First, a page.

Tuesday, April 23, 2013

Bubble Bursting?

I have written several times in the past about gold, like here and here.  I am not a fan of gold as an investment or an advocate of the gold standard, although I admit that it does make pretty jewelry.

Back in 2004, the price of gold went on a huge run, rising from about $400/oz to almost $1,900 per ounce last October.  That's almost a 500% increase.  However, we also have to remember that if you bought gold in 1980, at $800/oz, it took until 2008 for you to recover the $800.  That's almost 30 years of 0% return, which means that, from an inflation adjusted perspective, that ounce of gold in 1980 lost more than half of it's purchasing power.  In fact, at $1,900/oz last October, gold had finally made it almost even with inflation since 1980.  This price history, short-term jumps, and long-term difficulties, looks exactly like a speculative investment, not a good long-term choice.

Recently, we have seen the price of gold drop precipitously, from about $1,600/oz at the beginning of April to $1,360/oz on April 13th.  That's a 15% drop in two weeks and almost a 30% decline since last October. Here's a chart of two year gold prices:

I have no idea if this is the beginning of a steeper decline in gold prices or a temporary setback in a longer-term rise on gold prices.  What I do know is that the price of gold is almost entirely determined by speculation, not any form of intrinsic value or future cash flows.  Speculative markets are dangerous and should be avoided by long-term investors.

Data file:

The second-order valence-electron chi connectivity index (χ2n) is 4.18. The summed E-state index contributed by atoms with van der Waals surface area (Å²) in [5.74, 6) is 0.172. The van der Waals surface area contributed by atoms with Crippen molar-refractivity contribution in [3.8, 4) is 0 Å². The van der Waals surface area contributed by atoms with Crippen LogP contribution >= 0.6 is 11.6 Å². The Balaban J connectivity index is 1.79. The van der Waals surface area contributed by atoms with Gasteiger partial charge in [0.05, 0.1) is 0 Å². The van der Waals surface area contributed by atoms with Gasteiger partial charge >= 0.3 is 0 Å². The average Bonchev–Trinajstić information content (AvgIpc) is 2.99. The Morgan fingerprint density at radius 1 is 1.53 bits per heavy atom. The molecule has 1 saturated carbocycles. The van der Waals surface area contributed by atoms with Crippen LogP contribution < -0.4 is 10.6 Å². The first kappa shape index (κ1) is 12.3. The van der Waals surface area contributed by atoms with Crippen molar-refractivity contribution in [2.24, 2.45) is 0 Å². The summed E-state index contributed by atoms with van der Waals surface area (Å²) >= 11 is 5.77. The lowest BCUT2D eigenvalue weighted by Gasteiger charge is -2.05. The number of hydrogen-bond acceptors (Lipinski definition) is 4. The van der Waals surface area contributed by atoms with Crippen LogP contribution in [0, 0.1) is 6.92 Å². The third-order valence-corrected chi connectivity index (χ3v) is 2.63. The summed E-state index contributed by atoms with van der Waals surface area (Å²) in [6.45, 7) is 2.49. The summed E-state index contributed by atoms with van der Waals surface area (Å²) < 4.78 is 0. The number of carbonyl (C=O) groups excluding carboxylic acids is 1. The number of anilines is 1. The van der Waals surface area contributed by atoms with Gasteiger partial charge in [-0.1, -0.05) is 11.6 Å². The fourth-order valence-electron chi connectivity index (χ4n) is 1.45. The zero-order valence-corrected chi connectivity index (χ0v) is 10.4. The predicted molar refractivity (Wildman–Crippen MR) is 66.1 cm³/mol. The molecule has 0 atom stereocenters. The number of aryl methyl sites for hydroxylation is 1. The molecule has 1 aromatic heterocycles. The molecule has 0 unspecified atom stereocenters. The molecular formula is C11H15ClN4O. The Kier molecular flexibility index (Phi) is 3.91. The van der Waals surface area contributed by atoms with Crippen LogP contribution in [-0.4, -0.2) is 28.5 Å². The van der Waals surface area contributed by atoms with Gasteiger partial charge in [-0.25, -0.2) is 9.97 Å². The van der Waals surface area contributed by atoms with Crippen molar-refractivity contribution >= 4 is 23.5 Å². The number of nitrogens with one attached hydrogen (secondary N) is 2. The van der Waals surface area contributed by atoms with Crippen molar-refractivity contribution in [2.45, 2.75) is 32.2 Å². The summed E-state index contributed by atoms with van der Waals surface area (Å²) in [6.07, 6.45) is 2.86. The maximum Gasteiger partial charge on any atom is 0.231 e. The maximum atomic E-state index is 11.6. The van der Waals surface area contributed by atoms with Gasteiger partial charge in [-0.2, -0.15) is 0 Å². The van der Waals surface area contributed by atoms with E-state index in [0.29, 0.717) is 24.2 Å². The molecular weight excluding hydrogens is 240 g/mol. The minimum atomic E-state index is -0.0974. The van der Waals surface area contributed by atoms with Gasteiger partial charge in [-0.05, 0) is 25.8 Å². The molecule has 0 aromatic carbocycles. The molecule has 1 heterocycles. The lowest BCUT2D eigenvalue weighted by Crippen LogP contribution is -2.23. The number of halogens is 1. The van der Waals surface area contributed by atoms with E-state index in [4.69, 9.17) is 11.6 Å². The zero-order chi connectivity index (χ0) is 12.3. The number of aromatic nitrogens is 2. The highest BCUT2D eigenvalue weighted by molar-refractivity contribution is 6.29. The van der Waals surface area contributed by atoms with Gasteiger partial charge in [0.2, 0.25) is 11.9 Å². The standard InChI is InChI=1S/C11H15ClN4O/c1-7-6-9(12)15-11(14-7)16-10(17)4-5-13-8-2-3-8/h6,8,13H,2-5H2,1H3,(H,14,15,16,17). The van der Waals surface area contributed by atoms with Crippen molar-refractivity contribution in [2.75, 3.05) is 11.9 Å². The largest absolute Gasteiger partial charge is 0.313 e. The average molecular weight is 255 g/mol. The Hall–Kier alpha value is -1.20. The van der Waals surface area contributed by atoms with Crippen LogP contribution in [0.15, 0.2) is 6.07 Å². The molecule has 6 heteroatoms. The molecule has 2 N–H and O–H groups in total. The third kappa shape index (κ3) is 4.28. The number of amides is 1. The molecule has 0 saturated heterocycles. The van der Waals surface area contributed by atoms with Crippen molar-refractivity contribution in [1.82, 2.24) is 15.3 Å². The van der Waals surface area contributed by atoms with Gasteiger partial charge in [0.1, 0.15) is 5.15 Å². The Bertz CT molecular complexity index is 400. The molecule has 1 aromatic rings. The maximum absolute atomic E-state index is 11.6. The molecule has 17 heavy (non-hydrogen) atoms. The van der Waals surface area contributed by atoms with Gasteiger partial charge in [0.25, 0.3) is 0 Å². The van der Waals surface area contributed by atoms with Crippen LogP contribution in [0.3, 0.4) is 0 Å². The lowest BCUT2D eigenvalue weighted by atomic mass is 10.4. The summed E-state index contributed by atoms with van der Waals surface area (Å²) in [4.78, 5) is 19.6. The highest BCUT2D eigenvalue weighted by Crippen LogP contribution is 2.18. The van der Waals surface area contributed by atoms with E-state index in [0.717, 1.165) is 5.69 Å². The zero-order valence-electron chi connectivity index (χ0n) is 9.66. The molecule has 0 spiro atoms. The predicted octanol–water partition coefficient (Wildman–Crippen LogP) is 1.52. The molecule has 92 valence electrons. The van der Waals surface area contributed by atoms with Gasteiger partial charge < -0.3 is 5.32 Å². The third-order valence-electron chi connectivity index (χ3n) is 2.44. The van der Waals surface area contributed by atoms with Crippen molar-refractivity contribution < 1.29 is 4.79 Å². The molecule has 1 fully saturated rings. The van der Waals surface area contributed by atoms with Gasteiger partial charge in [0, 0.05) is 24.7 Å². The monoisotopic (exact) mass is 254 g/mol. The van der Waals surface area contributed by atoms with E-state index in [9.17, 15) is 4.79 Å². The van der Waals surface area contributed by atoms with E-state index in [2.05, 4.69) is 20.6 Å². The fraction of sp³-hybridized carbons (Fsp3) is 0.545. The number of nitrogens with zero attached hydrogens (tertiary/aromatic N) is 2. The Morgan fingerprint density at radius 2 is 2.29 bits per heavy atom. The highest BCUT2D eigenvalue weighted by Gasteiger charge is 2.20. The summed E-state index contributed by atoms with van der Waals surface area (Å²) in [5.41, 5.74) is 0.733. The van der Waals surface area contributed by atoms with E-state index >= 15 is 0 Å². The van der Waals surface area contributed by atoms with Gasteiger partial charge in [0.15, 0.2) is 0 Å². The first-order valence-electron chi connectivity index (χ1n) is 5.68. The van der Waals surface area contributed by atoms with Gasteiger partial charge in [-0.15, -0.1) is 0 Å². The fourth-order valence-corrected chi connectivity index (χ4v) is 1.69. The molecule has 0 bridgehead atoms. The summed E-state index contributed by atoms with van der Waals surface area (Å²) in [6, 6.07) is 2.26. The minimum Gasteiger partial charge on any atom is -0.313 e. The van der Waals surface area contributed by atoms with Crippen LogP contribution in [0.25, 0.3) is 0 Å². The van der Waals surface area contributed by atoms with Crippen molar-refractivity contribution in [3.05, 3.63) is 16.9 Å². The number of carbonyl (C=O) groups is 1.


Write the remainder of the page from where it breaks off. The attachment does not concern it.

Finally, here is a link to a blog post from the New York Times which discusses the recent drop in gold prices as reversion to the mean. I really like the last paragraph so I've excerpted it below:
"I was going to close this post by making fun of a just-published book, “$10,000 Gold: Why Gold’s Inevitable Rise Is the Investor’s Safe Haven” and suggest putting it on the same shelf with “Dow 36,000,” published in 1999, or “Are You Missing the Real Estate Boom? The Boom Will Not Bust and Why Property Values Will Continue to Climb Through the End of the Decade — And How to Profit From Them,” published in 2005. But then I noticed that the publisher of the gold $10,000 book also published “Gold Bubble: Profiting from Gold’s Impending Collapse” in April 2012, so I will let it pass."